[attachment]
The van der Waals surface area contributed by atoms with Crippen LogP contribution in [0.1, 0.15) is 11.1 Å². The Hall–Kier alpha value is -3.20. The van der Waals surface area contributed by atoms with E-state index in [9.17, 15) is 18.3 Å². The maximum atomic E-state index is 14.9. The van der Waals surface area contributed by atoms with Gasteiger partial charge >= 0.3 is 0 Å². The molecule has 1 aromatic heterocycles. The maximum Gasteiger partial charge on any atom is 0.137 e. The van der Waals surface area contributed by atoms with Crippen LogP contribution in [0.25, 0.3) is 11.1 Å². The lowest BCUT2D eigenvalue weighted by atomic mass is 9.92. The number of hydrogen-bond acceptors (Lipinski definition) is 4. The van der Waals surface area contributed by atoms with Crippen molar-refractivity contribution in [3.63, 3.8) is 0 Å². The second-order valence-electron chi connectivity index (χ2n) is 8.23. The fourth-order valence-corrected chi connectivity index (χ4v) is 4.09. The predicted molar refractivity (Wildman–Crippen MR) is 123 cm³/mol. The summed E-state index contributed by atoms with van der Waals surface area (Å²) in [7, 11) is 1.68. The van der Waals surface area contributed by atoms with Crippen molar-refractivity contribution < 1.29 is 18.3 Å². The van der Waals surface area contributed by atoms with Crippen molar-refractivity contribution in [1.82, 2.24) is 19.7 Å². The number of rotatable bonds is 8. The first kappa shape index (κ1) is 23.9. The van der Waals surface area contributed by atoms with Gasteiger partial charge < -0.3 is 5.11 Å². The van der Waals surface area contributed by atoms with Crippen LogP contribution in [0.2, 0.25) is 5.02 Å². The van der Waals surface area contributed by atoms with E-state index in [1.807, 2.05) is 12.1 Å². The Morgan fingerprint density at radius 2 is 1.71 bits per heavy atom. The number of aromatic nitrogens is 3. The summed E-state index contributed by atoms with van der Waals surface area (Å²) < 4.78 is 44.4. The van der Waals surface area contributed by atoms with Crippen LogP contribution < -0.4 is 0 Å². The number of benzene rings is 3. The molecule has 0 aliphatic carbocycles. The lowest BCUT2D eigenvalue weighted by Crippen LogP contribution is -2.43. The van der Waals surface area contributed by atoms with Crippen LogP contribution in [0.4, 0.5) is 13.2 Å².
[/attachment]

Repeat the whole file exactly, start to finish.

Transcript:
The van der Waals surface area contributed by atoms with Crippen LogP contribution in [0.1, 0.15) is 11.1 Å². The Hall–Kier alpha value is -3.20. The van der Waals surface area contributed by atoms with E-state index in [9.17, 15) is 18.3 Å². The maximum atomic E-state index is 14.9. The van der Waals surface area contributed by atoms with Gasteiger partial charge >= 0.3 is 0 Å². The molecule has 1 aromatic heterocycles. The maximum Gasteiger partial charge on any atom is 0.137 e. The van der Waals surface area contributed by atoms with Crippen LogP contribution in [0.25, 0.3) is 11.1 Å². The lowest BCUT2D eigenvalue weighted by atomic mass is 9.92. The number of hydrogen-bond acceptors (Lipinski definition) is 4. The van der Waals surface area contributed by atoms with Crippen molar-refractivity contribution in [3.63, 3.8) is 0 Å². The second-order valence-electron chi connectivity index (χ2n) is 8.23. The fourth-order valence-corrected chi connectivity index (χ4v) is 4.09. The predicted molar refractivity (Wildman–Crippen MR) is 123 cm³/mol. The summed E-state index contributed by atoms with van der Waals surface area (Å²) in [7, 11) is 1.68. The van der Waals surface area contributed by atoms with Crippen molar-refractivity contribution < 1.29 is 18.3 Å². The van der Waals surface area contributed by atoms with Crippen molar-refractivity contribution in [1.82, 2.24) is 19.7 Å². The number of rotatable bonds is 8. The first kappa shape index (κ1) is 23.9. The van der Waals surface area contributed by atoms with Gasteiger partial charge < -0.3 is 5.11 Å². The van der Waals surface area contributed by atoms with Crippen LogP contribution in [0.2, 0.25) is 5.02 Å². The van der Waals surface area contributed by atoms with E-state index in [1.807, 2.05) is 12.1 Å². The Morgan fingerprint density at radius 2 is 1.71 bits per heavy atom. The number of aromatic nitrogens is 3. The summed E-state index contributed by atoms with van der Waals surface area (Å²) < 4.78 is 44.4. The van der Waals surface area contributed by atoms with Crippen LogP contribution < -0.4 is 0 Å². The number of benzene rings is 3. The molecule has 0 aliphatic carbocycles. The lowest BCUT2D eigenvalue weighted by Crippen LogP contribution is -2.43. The van der Waals surface area contributed by atoms with Crippen LogP contribution in [0.4, 0.5) is 13.2 Å².